I made the long jog circumnavigating the outer chute to the transition area entrance. I was surprised to see wetsuit strippers lined up as I approached. I spotted a younger kid that was available and pointed to him that I was coming and to get ready. With my wetsuit peeled down to my waist, I walked right up to him and fell backwards on the ground and he quickly pulled the rest off using the slack top. I was off to my bike.

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Timberman Pre-race transition

I easily found my bike due to the Notre Dame(Go Irish! – new good luck item for all races) towel and the close proximity to the bike exit. I quickly slipped my bike shoes on, sans socks. Donned my speed hat( as Denise referes to my aero helmet ) and shades and was out the gate. Easy peezy!

T1 Time: 0:02:29


I headed to the far side of the mounting area and hopped on my bike. I was on my way down the long, banner-lined driveway out of Ellacoya State Park. Spectators lined the fencing, cheering away. There is a slight incline once you hit the road out of the park and I had set my gearing to a nice spinnable gear start off. A guy heading out at the same time did not do so and I quickly spun past him as he struggled with a harder gear. Once I crested the incline it was mostly downhill cruise for the next couple miles. We passed the Fireside Inn and made a left at the light. A few sharp turns and then we started some more difficult climbing.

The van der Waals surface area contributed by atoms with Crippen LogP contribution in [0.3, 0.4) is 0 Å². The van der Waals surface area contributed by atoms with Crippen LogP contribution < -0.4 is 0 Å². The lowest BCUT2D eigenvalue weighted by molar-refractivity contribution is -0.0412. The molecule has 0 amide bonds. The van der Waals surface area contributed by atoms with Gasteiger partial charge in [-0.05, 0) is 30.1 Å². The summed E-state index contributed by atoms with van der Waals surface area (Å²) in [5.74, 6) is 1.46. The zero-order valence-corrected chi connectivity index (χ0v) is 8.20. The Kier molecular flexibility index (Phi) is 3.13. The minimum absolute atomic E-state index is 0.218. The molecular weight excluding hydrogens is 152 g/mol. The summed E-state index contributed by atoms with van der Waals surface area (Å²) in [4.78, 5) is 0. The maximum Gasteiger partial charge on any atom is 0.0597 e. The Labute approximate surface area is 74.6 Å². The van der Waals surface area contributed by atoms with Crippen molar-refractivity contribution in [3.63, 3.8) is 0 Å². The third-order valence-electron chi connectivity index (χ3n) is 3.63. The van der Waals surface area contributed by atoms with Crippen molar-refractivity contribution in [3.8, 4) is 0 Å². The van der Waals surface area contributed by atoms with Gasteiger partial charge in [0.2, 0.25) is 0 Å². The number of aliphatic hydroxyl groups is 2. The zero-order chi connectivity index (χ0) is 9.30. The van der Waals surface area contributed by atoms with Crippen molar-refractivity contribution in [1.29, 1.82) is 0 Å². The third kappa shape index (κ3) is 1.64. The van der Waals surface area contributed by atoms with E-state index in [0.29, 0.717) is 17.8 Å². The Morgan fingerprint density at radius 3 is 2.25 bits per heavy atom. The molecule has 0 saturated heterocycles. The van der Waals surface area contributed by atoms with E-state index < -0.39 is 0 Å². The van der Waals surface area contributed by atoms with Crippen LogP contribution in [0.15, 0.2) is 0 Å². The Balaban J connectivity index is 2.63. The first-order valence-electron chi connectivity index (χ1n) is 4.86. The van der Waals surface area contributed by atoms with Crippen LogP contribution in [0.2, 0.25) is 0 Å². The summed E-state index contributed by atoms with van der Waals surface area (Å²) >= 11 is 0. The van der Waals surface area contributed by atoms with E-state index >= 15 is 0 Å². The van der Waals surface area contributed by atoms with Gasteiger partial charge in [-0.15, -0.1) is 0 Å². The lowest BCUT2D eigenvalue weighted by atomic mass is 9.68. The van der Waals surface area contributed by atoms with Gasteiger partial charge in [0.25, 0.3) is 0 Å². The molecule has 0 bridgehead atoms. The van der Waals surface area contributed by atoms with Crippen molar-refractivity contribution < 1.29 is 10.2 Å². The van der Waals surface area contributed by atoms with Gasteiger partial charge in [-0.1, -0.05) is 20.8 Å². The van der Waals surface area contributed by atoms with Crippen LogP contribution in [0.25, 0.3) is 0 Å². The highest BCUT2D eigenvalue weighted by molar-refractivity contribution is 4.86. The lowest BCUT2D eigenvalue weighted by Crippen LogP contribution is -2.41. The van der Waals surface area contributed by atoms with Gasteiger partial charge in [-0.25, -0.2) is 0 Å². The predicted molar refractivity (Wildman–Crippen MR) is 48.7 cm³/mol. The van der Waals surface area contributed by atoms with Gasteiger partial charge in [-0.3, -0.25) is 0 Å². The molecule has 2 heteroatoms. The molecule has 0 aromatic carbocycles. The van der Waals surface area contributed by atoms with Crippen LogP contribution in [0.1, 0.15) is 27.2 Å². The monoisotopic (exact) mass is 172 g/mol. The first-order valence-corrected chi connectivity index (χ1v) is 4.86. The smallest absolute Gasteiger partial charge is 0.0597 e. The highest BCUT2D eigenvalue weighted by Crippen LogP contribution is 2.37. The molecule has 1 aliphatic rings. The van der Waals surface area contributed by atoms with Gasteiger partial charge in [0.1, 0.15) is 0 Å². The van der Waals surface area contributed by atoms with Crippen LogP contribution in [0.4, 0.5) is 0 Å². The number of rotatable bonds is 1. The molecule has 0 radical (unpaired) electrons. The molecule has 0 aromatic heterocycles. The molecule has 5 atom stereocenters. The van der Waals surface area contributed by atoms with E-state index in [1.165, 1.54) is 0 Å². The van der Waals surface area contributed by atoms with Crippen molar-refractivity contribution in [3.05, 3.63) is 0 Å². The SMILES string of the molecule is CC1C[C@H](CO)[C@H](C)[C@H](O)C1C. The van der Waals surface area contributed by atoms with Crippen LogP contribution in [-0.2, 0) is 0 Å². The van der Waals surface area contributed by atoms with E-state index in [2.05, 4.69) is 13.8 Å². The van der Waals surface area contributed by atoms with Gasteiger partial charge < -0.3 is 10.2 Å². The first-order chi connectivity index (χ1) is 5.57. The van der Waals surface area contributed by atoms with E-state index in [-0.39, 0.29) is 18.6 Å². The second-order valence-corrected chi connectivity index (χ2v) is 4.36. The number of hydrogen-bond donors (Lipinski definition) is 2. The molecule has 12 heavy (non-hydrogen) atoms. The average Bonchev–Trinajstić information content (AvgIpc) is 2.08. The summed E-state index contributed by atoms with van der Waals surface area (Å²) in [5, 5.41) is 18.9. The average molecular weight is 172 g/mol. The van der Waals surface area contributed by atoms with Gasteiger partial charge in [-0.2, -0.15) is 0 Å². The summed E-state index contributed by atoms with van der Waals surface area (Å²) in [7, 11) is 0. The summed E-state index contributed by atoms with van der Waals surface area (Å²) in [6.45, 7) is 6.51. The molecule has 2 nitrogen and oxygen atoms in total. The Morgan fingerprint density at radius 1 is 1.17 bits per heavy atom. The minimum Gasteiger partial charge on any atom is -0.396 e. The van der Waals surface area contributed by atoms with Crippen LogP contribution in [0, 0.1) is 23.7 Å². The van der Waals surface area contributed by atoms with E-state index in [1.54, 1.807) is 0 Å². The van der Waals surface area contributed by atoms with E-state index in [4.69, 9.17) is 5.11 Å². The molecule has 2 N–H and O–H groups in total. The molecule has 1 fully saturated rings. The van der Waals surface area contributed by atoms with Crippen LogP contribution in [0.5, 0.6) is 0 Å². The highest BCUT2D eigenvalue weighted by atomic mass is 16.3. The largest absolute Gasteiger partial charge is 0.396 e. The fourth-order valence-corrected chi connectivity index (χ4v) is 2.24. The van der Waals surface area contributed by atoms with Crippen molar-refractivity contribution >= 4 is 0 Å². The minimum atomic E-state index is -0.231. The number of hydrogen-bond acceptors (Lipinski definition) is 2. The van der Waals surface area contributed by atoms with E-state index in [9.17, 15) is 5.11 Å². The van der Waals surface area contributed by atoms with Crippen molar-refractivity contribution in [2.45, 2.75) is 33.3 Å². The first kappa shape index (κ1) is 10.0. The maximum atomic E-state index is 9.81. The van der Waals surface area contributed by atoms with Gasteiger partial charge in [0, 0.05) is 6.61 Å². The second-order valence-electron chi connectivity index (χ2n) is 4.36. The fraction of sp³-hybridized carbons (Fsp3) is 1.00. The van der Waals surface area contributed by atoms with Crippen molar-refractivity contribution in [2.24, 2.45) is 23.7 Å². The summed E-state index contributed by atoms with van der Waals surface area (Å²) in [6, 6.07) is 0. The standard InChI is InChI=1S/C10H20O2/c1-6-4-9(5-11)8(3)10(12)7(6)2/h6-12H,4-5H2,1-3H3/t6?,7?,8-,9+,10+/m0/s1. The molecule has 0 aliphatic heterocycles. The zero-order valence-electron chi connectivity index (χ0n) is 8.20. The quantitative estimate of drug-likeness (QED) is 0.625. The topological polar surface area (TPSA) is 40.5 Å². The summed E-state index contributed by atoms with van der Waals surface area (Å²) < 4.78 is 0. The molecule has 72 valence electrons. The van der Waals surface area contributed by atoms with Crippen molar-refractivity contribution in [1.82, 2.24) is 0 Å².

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Bike-Ironman 70.3 Timberman 2014

Mile three to six was another climb. This one a little higher but more gradual. I got into my spinning mode and just kept a consistent cadence. I was being very conscious not to burn any matches this early in the race. It could be a little tough to do since you are usually feeling good at this early point in the race. The tendency would be to just rip right up these, but you have to remember that your are going to have to hit them again at the end since it is an out-and-back course.


We peaked out and then quickly descended again before hitting a bit flatter section. We made a couple fairly sharp left turns,  which took a few guys by surprise and almost missed them. Then we onto the steeper climb of the course which is listed as a category 4 and referred to as the “Marsh Hill Monster” on Strava. Once we crested the “Monster” it was a pretty long, fast descent down a really gnarly road. There were some major cracks, potholes and sections of uneven patching of previous potholes. With the speed you were going it was an all hands on deck, white-knuckle ride. I reached around 35-40 MPH in this section. I had heard after the race that Andy Potts had flatted and crashed, breaking a finger in the process. I would not be surprised if that happened here. It was bad.

From the long descent, it was a pretty steady, slightly downhill cruise on to the mid-way turnaround  point. The road was in nice condition and had wide shoulders. It was eventually apparent why the road became so wide when we passed by the New Hampshire Motor Speedway near Louden, NH. I really did feel like I was driving a race car too since I was just cruising along at a nice ~25 MPH most of the way. Git-R-Done!! This is where you can really get some good speed by just settling into your natural cadence with a big gear. I was mostly cruising along at around 200-220 watts.